It’s easy to muster contempt for Illinois Governor Rod Blagojevich. Politics in America is rife with corruption, but rarely is corruption as brazen and unrepentant as what we’ve been treated to recently by Illinois’ soon-to-be former CEO. To learn that someone apparently would openly try to sell a U.S. Senate seat shocks and disgusts us.
Blagojevich is a menace and needs to go to the gated community where several other Illinois governors before him have gone. But America’s campaign finance system is a far greater menace to democracy. If we can muster shock and disgust for Blagojevich, we should be utterly appalled at the pervasive role of money in politics.
Face it. What we call “elections” have become auctions. The auctioning of U.S. Senate seats occurs every six years – every two years for Congressional and state legislative seats. Big donors, corporations and special interests “bid” on the candidate of their choice. In close races, the smart money bids on both candidates, and the one backed by the highest bidders usually wins.
We don’t want to believe our elected officials can be bought. But as one who served for 14 years in the Iowa House, I say with confidence that what big money wants, big money usually gets. Rank-and-file lawmakers may be well-intentioned but often are strong-armed by legislative leaders beholden to corporate donors and special interests. As a result, the most pressing challenges of our time – climate change, budgetary reform, health care, farm policy, to name a few – see practically no progress year after year.
So, while I hope the good people of Illinois fire Blagojevich and fire him soon, I have a more pressing hope t hat Americans across the country get fired-up for campaign finance reform. In Iowa, Senator-elect Pam Jochum is leading the charge on VOICE (Voter-Owned Iowa Clean Elections). This bill would make it easier for rank-and-file lawmakers to stand up to party leaders, allow more citizens to run for office and give the public far greater access to the halls of power.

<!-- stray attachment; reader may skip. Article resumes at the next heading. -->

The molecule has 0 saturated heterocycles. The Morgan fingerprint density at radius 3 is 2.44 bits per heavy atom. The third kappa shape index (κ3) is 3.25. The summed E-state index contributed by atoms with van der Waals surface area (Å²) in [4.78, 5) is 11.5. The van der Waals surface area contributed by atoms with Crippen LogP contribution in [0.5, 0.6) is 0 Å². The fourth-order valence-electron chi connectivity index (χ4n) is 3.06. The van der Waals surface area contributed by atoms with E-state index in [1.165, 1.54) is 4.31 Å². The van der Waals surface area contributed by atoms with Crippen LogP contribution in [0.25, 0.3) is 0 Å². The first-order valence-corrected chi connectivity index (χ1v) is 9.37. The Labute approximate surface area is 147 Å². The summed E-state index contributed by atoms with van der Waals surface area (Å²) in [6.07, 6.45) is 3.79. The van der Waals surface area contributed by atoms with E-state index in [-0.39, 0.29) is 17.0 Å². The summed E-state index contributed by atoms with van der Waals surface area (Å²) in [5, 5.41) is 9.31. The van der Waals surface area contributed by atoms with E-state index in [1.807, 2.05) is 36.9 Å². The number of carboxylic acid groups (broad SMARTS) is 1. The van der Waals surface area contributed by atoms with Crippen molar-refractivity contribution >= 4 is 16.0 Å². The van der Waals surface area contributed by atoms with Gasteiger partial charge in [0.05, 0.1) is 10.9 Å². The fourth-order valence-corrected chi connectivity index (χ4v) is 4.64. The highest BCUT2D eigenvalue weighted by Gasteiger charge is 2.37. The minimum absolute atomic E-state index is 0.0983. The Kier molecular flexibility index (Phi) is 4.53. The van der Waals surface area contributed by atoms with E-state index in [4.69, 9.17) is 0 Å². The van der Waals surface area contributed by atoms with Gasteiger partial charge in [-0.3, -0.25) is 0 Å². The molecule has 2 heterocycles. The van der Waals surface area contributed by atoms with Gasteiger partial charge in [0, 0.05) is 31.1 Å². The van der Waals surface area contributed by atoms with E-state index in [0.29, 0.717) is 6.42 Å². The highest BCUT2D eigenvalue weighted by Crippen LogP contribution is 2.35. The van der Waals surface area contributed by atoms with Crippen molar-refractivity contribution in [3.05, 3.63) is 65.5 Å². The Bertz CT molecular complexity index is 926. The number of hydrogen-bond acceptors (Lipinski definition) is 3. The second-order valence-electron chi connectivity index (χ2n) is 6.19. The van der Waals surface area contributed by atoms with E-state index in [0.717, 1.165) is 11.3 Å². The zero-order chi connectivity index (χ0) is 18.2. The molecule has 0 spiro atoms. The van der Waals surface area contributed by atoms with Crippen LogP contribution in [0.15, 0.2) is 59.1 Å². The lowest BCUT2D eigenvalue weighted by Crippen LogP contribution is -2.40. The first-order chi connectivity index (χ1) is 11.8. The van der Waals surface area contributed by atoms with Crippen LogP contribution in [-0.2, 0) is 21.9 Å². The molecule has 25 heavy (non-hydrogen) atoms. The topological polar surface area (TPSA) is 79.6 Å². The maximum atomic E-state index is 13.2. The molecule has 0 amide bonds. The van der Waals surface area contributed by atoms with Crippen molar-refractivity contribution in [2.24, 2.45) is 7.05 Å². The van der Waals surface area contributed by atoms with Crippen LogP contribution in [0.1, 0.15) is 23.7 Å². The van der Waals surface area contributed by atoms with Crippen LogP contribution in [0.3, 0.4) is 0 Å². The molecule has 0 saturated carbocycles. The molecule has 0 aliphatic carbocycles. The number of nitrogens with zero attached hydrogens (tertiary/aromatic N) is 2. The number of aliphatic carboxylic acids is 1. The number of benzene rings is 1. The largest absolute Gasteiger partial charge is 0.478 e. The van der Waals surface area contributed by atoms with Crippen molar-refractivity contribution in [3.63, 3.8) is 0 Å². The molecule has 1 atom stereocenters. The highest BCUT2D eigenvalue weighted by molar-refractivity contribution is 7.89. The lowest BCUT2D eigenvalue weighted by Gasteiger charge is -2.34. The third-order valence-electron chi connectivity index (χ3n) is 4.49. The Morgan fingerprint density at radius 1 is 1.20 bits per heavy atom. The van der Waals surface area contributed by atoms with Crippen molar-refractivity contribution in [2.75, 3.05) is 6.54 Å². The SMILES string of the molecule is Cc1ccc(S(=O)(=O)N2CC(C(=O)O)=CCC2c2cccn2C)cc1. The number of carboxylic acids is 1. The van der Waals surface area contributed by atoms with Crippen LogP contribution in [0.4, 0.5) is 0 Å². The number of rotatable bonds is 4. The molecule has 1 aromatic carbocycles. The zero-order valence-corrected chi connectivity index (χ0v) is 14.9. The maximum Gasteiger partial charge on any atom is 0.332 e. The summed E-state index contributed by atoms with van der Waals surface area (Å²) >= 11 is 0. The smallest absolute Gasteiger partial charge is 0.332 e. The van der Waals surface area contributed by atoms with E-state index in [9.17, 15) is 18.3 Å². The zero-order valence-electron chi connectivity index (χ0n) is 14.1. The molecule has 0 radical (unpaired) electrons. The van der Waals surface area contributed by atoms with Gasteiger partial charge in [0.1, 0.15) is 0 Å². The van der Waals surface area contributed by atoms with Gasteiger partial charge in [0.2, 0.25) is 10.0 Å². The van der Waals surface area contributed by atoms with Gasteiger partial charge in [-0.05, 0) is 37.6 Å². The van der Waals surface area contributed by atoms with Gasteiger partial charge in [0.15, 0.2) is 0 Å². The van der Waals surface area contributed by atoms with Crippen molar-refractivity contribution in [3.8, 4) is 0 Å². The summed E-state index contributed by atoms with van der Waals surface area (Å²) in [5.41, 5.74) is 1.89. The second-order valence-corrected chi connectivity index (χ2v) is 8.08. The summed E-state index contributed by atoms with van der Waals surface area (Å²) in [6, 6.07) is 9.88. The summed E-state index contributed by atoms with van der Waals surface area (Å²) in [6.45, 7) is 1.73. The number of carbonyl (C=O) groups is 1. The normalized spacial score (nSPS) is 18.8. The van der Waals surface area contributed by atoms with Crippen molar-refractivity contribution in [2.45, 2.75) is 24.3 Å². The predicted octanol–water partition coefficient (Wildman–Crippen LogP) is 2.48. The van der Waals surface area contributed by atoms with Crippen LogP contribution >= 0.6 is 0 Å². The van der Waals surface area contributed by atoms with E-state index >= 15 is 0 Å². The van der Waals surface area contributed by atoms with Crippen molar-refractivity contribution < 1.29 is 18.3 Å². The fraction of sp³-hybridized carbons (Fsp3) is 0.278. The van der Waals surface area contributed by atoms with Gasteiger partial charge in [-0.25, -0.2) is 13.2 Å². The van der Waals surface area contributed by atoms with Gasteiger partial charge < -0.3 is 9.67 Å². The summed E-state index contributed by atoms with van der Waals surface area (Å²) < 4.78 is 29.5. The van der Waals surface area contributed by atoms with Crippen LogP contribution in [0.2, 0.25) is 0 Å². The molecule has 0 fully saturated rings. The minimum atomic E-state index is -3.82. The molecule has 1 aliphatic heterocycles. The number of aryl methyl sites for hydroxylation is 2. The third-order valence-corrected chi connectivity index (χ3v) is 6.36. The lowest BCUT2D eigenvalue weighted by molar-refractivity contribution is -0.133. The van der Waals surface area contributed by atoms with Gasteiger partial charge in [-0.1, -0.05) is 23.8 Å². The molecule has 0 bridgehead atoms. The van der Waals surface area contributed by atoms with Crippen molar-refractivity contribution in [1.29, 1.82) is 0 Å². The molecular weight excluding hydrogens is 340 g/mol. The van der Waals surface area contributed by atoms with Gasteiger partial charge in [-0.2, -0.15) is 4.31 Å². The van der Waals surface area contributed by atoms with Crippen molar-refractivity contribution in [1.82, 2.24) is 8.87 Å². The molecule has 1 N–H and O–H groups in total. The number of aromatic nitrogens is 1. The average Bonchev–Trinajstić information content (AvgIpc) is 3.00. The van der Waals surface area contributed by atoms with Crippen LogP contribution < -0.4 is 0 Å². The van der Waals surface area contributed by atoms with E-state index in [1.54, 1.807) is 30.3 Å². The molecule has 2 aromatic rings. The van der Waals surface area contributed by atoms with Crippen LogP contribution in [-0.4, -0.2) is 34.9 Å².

The federal equivalent of Pam’s bill is sponsored by Senators Durbin (D-Illinois) and Specter (R-Pennsylvania). Both would establish greater fairness, openness and accountability in the financing of elections. Both deserve our strong backing.
When lawmakers consider whether to support campaign finance reform, perhaps the question they should ask is this: What would Blagojevich do? Well, beyond the Illinois Governor’s attempt to sell a U.S. Senate seat, his veto in 2007 of a bill to prohibit contributions from donors with state contracts of more than $50,000 ma kes it clear he’s no friend of reform.
And I can’t think of a stronger endorsement than that for reducing the role of money in politics.
Friday, December 19
Fallon Right on the Money
Ed Fallon wrote this fine opinion piece that appeared in The Des Moines Register today in relatively similar form, entitled “Illinois seat not only thing that’s for sale.” This is why we continue to need VOICE to be brought forward for passage.